Thoughtpile I write things here.

Control Group version 2 by hand

We have Control Group v2 since 2016 but I had trouble finding good documentation on how to use it. Most tutorials and blog posts only cover v1 or are specific to systemd[1]. The kernel documentation is a great reference and the basis for this post but not always easy to follow. I will give you a few short examples on how to use it. I will not explain everything, but hopefully enough to get an idea and understand the reference better.

Your interface to cgroups is a special file-system. Most distributions have cgroup v1 mounted at /sys/fs/cgroup and cgroup v2 at /sys/fs/cgroup/unified. Some distributions removed v1 support by default and have v2 mounted at /sys/fs/cgroup. You can find out where cgroup v2 is mounted with mount | grep cgroup2. If it is not mounted, you can do it yourself with mount -t cgroup2 none /sys/fs/cgroup/unified. You can theoretically mount it anywhere you like, but tools expect it in the path mentioned above. Going forward I will assume you are in a terminal in the cgroup v2 directory.

Linux distributions should have all cgroup options compiled in. If you built the kernel yourself, or you are missing files in /sys/fs/cgroup, you can check with zgrep CGROUP /proc/config.gz | grep -Ev 'DEBUG|=y' if you are missing anything important.

Note
All examples on this page are tested with kernel 5.10.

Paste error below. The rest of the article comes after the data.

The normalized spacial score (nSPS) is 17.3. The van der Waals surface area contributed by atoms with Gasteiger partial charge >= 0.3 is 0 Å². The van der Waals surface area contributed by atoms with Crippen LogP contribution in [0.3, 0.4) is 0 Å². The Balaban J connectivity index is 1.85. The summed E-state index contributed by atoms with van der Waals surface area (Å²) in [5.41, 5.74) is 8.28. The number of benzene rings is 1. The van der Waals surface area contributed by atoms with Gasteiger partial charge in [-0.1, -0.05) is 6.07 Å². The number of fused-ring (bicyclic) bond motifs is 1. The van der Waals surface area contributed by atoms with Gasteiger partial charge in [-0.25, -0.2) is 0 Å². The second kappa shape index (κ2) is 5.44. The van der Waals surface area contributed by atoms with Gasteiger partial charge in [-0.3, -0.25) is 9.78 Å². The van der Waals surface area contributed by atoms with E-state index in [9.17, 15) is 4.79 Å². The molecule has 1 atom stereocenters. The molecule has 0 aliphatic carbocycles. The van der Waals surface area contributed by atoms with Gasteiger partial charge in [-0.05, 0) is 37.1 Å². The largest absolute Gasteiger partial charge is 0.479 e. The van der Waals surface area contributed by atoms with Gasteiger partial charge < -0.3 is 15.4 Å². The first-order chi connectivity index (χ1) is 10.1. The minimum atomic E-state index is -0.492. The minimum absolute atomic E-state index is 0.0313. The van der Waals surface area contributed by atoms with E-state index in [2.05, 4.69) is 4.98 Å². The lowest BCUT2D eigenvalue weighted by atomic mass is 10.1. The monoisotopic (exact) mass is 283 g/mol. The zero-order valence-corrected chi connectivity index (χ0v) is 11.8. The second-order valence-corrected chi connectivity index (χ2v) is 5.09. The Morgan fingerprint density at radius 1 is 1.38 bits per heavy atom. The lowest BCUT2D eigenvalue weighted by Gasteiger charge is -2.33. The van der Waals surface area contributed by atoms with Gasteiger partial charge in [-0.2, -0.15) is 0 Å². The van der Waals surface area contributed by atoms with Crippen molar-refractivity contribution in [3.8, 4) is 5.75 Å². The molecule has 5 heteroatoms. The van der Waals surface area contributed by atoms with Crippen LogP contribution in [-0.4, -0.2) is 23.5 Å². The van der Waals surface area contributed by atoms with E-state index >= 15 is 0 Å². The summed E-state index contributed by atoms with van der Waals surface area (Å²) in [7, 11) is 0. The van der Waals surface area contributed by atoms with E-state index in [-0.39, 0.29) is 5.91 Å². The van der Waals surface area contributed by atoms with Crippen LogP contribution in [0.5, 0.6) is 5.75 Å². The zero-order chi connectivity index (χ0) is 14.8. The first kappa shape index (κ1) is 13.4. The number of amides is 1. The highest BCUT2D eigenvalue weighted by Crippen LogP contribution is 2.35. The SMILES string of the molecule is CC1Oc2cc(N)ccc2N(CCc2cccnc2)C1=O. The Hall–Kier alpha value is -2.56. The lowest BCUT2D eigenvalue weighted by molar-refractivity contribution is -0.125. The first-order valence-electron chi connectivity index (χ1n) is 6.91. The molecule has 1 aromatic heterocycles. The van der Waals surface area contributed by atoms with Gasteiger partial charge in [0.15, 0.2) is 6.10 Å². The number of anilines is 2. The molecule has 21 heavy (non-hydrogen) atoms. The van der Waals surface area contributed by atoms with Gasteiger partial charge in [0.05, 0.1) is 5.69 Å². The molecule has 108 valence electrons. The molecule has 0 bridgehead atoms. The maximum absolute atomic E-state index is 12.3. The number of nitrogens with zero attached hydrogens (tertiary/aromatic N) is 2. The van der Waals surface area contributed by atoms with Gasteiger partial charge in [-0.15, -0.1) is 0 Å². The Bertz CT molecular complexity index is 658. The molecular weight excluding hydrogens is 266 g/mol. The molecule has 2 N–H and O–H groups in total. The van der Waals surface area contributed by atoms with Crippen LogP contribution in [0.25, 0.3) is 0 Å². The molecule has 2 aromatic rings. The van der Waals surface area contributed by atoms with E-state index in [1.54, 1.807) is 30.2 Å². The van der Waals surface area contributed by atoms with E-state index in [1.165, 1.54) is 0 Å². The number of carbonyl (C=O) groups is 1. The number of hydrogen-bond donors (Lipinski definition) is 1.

Enabling controllers

There are 8 controllers currently[2]: cpu, memory, io, pids, cpuset, rdma, hugetlb and perf_event. You can find out which are available with cat cgroup.controllers. perf_event is automatically enabled, all others have to be enabled explicitly, with echo "+cpu +memory" > cgroup.subtree_control for example. You can disable a controller by using a - instead of a +.

Resources are distributed top-down and a cgroup can further distribute a resource only if the resource has been distributed to it from the parent. This means that all non-root “cgroup.subtree_control” files can only contain controllers which are enabled in the parent’s “cgroup.subtree_control” file. A controller can be enabled only if the parent has the controller enabled and a controller can’t be disabled if one or more children have it enabled. […] Non-root cgroups can distribute domain resources to their children only when they don’t have any processes of their own. In other words, only domain cgroups which don’t contain any processes can have domain controllers enabled in their “cgroup.subtree_control” files.[3]

Kernel documentation on Control Group v2

We will keep it simple by only setting controllers globally in our root cgroup.

Controlling CPU usage

This control group will use the cpu controller[4]. Every process in this group will be deprioritized, all processes together can only use the power of 2 CPU cores.

echo "+cpu" > cgroup.subtree_control
mkdir testgroup
cd testgroup
echo "50" > cpu.weight
echo "200000 100000" > cpu.max

Try adding your current shell to the group with echo "$$" > cgroup.procs. All processes you start from this shell are now in the same cgroup. But what does the example do, exactly?

  • cpu.weight is the relative amount of CPU cycles the cgroup is getting under load. The CPU cycles are distributed by adding up the weights of all active children and giving each the fraction matching the ratio of its weight against the sum.[5] It has a range from 1 to 10,000. If one process has a weight of 3,000 and the only other active process has a weight of 7,000, the former will get 30% and the latter 70% of CPU cycles. The default is 100.